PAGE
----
Pandemic forces changes for Alabama Coastal Cleanup

Pandemic forces changes for Alabama Coastal Cleanup
Volunteers pick up trash across Mobile and Baldwin counties during the 2019 Alabama Coastal Cleanup. (Dennis Washington/Alabama NewsCenter)

Alabama’s largest one-day volunteer event will be spread out over an entire week this year thanks to the pandemic.

The 33rd annual Alabama Coastal Cleanup will begin Saturday, Sept. 19 and continue through Sunday, Sept. 27. Angela Underwood with the State Lands Division’s Coastal Section of the Alabama Department of Conservation and Natural Resources (ADCNR) said spreading the event out over eight days gives volunteers and staff the space and time they need to stay safe from COVID-19.

“The biggest adjustment is giving people more time to get out and participate in the cleanup so everybody is not necessarily crowded in one space at one time,” Underwood said. “On the 19th, we are asking groups to send one representative from their group to pick up supplies and wear face coverings while picking up those supplies, then practice safe social distancing while cleaning up, especially if they are around people not from their household.”

2020 Alabama Coastal Cleanup will have a few changes from Alabama NewsCenter on Vimeo.

The Alabama Coastal Cleanup is part of the International Coastal Cleanup, an annual effort to remove marine debris from coastal waters around the world. In 2019, approximately 5,000 volunteers removed more than 30,000 pounds of trash from Alabama’s coastline and waterways.

“I want to keep seeing people get involved every year and understand the problems we have with marine debris,” Underwood said. “I would love to see some of our volunteers get more involved in the educational aspect of teaching people why marine debris is so detrimental to our natural resources and our economy.”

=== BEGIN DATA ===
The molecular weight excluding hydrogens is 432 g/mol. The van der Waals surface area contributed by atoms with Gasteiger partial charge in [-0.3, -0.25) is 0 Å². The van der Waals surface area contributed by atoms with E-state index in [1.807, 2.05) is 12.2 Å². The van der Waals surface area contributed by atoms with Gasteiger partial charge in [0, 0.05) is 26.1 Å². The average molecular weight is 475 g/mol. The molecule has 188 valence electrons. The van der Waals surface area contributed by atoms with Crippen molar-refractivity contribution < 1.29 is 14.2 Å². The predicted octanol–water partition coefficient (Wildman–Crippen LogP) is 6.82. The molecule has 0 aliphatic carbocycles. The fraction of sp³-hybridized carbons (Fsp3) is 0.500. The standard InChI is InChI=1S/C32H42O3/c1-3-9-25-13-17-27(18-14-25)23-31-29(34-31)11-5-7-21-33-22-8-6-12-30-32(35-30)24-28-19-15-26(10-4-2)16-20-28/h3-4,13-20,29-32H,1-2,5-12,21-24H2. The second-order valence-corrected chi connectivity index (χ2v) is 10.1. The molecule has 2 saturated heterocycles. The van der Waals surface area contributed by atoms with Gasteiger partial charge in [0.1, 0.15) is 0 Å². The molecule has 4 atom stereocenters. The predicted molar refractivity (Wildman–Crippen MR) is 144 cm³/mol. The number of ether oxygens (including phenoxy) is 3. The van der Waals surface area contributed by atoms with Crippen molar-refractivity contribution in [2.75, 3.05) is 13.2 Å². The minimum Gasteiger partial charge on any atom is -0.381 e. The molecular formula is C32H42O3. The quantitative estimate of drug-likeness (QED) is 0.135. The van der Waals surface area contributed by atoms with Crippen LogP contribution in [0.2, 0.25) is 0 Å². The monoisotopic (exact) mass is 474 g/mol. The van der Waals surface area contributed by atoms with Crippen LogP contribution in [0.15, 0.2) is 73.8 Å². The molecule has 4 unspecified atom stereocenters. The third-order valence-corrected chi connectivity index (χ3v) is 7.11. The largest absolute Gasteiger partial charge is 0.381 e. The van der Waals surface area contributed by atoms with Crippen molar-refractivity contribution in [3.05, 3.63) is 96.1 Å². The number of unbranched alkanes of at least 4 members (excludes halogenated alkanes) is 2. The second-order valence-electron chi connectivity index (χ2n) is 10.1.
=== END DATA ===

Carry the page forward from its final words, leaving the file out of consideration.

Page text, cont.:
This year, ADCNR has partnered with Alabama People Against a Littered State (ALPALS) to organize the event. Spencer Ryan, executive director of ALPALS, is looking forward to the event despite changes brought by the pandemic.

“We’re excited about it,” Ryan said. “It’s going to be different. It’s going to be a challenge, but we met early enough to where a lot of good plans were put into effect.”

Ryan said volunteers are needed on land and on the water at cleanup sites in Mobile and Baldwin counties. Participants will receive a T-shirt and basic cleanup supplies. Event organizers will provide masks for up to 5,000 volunteers.

“I’m looking for a huge turnout,” Ryan said. “I think people have been shut up enough. I think they’re ready to do something positive. I think the coastal cleanup each year brings that out in people.”

Organizers are recommending participants use the Ocean Conservancy’s Clean Swell mobile app to tally their debris data. Underwood said this will allow them to receive data faster than in years past.

“We normally hand out close to 5,000 paper data cards each year so that people can take data on the things they are cleaning,” Underwood said. “We don’t want volunteers to handle data cards, and we don’t want to handle them as they come back in. It just seemed like the right thing to do. We still get the data and it’s better on our resources.”

The 2020 Alabama Coastal Cleanup is sponsored by Poarch Band of Creek Indians, Alabama People Against A Littered State (ALPALS), Alabama Department of Conservation and Natural Resources (ADCNR), National Oceanic and Atmospheric Administration (NOAA), Ike’s Beach Service, Bebo’s, Coastal Conservation Association of Alabama (CCAA), Alabama Power, Lulu’s, City of Gulf Shores, Gulf Shores Utility Board, City of Orange Beach, Riveria Utilities, Baldwin EMC, Flora-Bama, Evonik, Compass Media, Coast 360, Baldwin County Sewer Service, Alabama Department of Transportation, ALFA, Coca-Cola, Vulcan Materials, Honda Manufacturing of Alabama, Alabama Farmers Cooperative, Association of County Commissions of Alabama, The Ocean Conservancy, Gulf Shores/Orange Beach Tourism, Osprey Initiative, Thompson Engineering, Weeks Bay Foundation, Weeks Bay National Estuarine Research Reserve and Paddle the Gulf.

“We’re the only state that does it with corporate sponsorship money,” Ryan said. “I think that’s the reason why we continue to be one of the most successful coastal cleanups in the country. Our corporate sponsors make that possible.”

For more information about the coastal zones, zone captains, start times and safety tips, visit AlabamaCoastalCleanup.com or call 251-928-9792. You can also follow the Alabama Coastal Cleanup on Facebook at www.facebook.com/AlabamaCoastalCleanup.

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